Under Arizona's medical marijuana law, patients with certain debilitating medical conditions, such as chronic pain, cancer and muscle spasms, may receive a physician's authorization to use medicinal marijuana. After receiving authorization, they are required to register with the state, which issues the marijuana ID cards.
However, Arizona officials have made it difficult for those holding a medical marijuana card to get their medication and some patients and caregivers may have their cards revoked for violations of Arizona's new medical marijuana law. Cards are typically taken away if the cops notify health officials of an arrest tied to buying or selling medical marijuana; Arizona's law does not allow for sales outside of dispensaries. Despite Arizona voters approving to legalize medical marijuana nearly two years ago, these dispensaries are still not able to open, due to holdups by Governor Jan Brewer and Attorney General Tom Horne. This means that, for now, patients may give marijuana to each other but may not receive anything of value in return.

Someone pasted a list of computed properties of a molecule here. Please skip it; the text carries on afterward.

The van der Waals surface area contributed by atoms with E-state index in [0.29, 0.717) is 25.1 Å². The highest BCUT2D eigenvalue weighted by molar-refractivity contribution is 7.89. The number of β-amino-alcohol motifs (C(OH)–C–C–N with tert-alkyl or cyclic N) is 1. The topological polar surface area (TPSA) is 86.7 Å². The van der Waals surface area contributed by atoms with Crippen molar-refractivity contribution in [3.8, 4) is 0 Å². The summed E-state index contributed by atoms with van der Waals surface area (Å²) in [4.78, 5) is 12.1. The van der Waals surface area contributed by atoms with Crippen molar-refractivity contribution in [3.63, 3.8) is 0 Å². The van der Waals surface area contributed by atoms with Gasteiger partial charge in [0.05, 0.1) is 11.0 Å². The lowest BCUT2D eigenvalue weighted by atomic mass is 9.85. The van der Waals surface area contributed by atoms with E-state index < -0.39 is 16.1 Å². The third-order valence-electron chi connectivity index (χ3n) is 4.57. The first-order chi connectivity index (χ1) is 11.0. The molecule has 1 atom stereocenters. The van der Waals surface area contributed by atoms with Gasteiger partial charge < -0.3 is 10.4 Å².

Health officials have revoked the medical marijuana cards of two caregivers, who typically grow marijuana for themselves and others, and are investigating 10 others for possible violations of Arizona's medical marijuana law according to Arizona Department of Health and Safety rules administrator, Tom Salow. With dispensaries unable to open, it is hard for patients and caregivers not to violate the law. Patients and caregivers are confused about what they are supposed to do to get their medication.